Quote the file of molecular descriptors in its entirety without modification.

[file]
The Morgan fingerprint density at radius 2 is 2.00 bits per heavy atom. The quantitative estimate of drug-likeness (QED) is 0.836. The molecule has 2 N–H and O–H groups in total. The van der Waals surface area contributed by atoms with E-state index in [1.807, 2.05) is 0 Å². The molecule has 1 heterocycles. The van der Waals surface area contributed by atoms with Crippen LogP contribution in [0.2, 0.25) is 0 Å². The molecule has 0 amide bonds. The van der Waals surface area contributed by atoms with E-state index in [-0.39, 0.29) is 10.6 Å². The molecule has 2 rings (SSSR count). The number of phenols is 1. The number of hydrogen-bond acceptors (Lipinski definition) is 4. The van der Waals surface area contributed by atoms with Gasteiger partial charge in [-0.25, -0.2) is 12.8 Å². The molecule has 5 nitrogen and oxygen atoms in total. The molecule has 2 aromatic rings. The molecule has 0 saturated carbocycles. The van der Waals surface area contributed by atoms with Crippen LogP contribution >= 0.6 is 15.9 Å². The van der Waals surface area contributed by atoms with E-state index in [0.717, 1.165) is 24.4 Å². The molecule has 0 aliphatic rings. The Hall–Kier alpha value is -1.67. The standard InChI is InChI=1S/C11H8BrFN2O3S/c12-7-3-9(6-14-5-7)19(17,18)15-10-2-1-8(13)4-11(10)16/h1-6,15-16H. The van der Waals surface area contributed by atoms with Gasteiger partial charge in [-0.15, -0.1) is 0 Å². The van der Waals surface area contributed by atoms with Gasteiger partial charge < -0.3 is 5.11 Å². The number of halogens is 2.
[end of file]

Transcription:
The Morgan fingerprint density at radius 2 is 2.00 bits per heavy atom. The quantitative estimate of drug-likeness (QED) is 0.836. The molecule has 2 N–H and O–H groups in total. The van der Waals surface area contributed by atoms with E-state index in [1.807, 2.05) is 0 Å². The molecule has 1 heterocycles. The van der Waals surface area contributed by atoms with Crippen LogP contribution in [0.2, 0.25) is 0 Å². The molecule has 0 amide bonds. The van der Waals surface area contributed by atoms with E-state index in [-0.39, 0.29) is 10.6 Å². The molecule has 2 rings (SSSR count). The number of phenols is 1. The number of hydrogen-bond acceptors (Lipinski definition) is 4. The van der Waals surface area contributed by atoms with Gasteiger partial charge in [-0.25, -0.2) is 12.8 Å². The molecule has 5 nitrogen and oxygen atoms in total. The molecule has 2 aromatic rings. The molecule has 0 saturated carbocycles. The van der Waals surface area contributed by atoms with Crippen LogP contribution >= 0.6 is 15.9 Å². The van der Waals surface area contributed by atoms with E-state index in [0.717, 1.165) is 24.4 Å². The molecule has 0 aliphatic rings. The Hall–Kier alpha value is -1.67. The standard InChI is InChI=1S/C11H8BrFN2O3S/c12-7-3-9(6-14-5-7)19(17,18)15-10-2-1-8(13)4-11(10)16/h1-6,15-16H. The van der Waals surface area contributed by atoms with Gasteiger partial charge in [-0.15, -0.1) is 0 Å². The van der Waals surface area contributed by atoms with Gasteiger partial charge < -0.3 is 5.11 Å². The number of halogens is 2.